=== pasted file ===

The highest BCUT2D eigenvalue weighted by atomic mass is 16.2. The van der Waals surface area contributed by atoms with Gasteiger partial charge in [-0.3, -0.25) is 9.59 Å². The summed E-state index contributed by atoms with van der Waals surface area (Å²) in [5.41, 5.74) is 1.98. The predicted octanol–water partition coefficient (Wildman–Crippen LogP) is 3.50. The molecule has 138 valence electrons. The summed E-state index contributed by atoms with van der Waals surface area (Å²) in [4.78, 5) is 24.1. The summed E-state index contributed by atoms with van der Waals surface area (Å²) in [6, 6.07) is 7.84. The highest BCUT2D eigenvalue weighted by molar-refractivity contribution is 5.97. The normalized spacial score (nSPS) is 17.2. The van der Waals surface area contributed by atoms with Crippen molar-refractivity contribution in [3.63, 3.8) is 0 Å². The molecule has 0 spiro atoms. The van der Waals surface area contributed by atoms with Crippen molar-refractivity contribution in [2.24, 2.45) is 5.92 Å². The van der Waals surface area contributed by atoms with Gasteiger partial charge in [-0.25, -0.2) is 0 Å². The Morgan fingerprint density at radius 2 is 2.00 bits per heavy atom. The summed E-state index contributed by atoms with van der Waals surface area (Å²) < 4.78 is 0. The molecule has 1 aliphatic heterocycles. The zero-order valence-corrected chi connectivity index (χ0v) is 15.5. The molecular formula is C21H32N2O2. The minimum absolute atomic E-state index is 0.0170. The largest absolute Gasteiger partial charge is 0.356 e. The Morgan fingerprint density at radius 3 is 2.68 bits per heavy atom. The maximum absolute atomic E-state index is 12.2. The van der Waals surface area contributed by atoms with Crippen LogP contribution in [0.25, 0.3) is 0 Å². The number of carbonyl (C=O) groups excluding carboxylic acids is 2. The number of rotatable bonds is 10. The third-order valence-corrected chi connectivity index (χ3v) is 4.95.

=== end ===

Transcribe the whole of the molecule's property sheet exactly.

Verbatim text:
The highest BCUT2D eigenvalue weighted by atomic mass is 16.2. The van der Waals surface area contributed by atoms with Gasteiger partial charge in [-0.3, -0.25) is 9.59 Å². The summed E-state index contributed by atoms with van der Waals surface area (Å²) in [5.41, 5.74) is 1.98. The predicted octanol–water partition coefficient (Wildman–Crippen LogP) is 3.50. The molecule has 138 valence electrons. The summed E-state index contributed by atoms with van der Waals surface area (Å²) in [4.78, 5) is 24.1. The summed E-state index contributed by atoms with van der Waals surface area (Å²) in [6, 6.07) is 7.84. The highest BCUT2D eigenvalue weighted by molar-refractivity contribution is 5.97. The normalized spacial score (nSPS) is 17.2. The van der Waals surface area contributed by atoms with Crippen molar-refractivity contribution in [3.63, 3.8) is 0 Å². The molecule has 0 spiro atoms. The van der Waals surface area contributed by atoms with Crippen molar-refractivity contribution in [2.24, 2.45) is 5.92 Å². The van der Waals surface area contributed by atoms with Gasteiger partial charge in [-0.25, -0.2) is 0 Å². The Morgan fingerprint density at radius 2 is 2.00 bits per heavy atom. The summed E-state index contributed by atoms with van der Waals surface area (Å²) < 4.78 is 0. The molecule has 1 aliphatic heterocycles. The zero-order valence-corrected chi connectivity index (χ0v) is 15.5. The molecular formula is C21H32N2O2. The minimum absolute atomic E-state index is 0.0170. The largest absolute Gasteiger partial charge is 0.356 e. The Morgan fingerprint density at radius 3 is 2.68 bits per heavy atom. The maximum absolute atomic E-state index is 12.2. The van der Waals surface area contributed by atoms with Crippen LogP contribution in [0.25, 0.3) is 0 Å². The number of carbonyl (C=O) groups excluding carboxylic acids is 2. The number of rotatable bonds is 10. The third-order valence-corrected chi connectivity index (χ3v) is 4.95.